Some De0terminants of Behaviour in Power Situations

Dixit, Narendra 10 1900 (has links)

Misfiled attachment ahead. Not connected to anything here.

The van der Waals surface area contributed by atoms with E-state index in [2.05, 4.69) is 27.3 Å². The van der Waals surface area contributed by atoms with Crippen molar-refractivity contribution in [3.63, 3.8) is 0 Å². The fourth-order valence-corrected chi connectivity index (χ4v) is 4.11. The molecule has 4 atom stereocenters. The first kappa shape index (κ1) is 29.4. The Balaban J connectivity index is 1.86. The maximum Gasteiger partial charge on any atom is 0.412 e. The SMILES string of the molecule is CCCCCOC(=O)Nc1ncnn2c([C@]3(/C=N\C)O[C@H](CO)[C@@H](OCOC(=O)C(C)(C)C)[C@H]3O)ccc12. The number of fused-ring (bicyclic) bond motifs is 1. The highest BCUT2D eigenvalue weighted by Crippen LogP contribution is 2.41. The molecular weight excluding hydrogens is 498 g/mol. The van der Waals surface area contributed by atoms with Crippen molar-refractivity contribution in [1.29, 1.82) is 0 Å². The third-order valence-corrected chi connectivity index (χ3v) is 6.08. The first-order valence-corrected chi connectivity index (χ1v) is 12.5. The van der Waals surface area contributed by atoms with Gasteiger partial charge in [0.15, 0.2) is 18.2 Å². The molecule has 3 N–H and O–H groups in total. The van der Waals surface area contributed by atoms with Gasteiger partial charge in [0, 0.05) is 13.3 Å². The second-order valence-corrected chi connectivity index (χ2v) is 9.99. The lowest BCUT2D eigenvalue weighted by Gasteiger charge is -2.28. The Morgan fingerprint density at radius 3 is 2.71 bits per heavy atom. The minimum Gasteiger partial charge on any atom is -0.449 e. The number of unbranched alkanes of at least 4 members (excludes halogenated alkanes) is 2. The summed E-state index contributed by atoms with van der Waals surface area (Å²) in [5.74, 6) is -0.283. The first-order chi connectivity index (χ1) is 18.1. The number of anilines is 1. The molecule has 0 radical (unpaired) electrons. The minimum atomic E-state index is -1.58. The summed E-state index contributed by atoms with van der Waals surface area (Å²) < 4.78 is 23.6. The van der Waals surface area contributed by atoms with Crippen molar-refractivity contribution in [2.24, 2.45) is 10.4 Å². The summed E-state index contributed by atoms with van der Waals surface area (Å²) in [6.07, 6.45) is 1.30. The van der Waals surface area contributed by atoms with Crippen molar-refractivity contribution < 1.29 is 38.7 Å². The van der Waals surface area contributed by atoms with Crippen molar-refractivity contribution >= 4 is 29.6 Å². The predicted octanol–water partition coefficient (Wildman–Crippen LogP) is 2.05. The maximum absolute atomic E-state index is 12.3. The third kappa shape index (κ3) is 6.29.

<p>The main objective of the present study was to investigate sex and cultural differences in the use of power and the way power is affected by personality-traits as well as by expectation about the other person. This investigation was carried out in two parts. The first part utilized a questionnaire and in the second part three laboratory experiments were conducted.</p> <p>In the first part of the study a 3 x 2 matrix was used which gave the subjects the opportunity to give the other person more than, equal to or less than what they could have for themselves or to take for themselves more than, equal to or less than what they could give to the other person. Canadians, especially Canadian males, were found to give the other person more than what they could have for themselves and also to take more for themselves than what they could give to the other person as compared with Canadian females and Indians of both sexes.</p> <p>In the second part of the study three experiments using a modified Prisoner's Dilemma Game were carried out which involved Canadian Ss (both males and females) only. In the first experiment, Ss denied those in a high power position more than those in a low power position. Females were also more "denying" than males. The second experiment investigated the effect of power reversal under conditions of 'Information' and 'No Information' about the switch. Ss denied more in the 'Information' than in the 'No Information' Condition' and 'Information' resulted in more 'denying' responses in the Ss before the switch whereas in 'No Information' Ss 'denying' responses increased considerably after the switch in power positions. The effects of machiavellianism and empathic tendency on the use of power were not found to be very great but the expectations about the other person's behaviour did affect responding for those in both the high power or low power positions.</p> / Master of Arts (MA)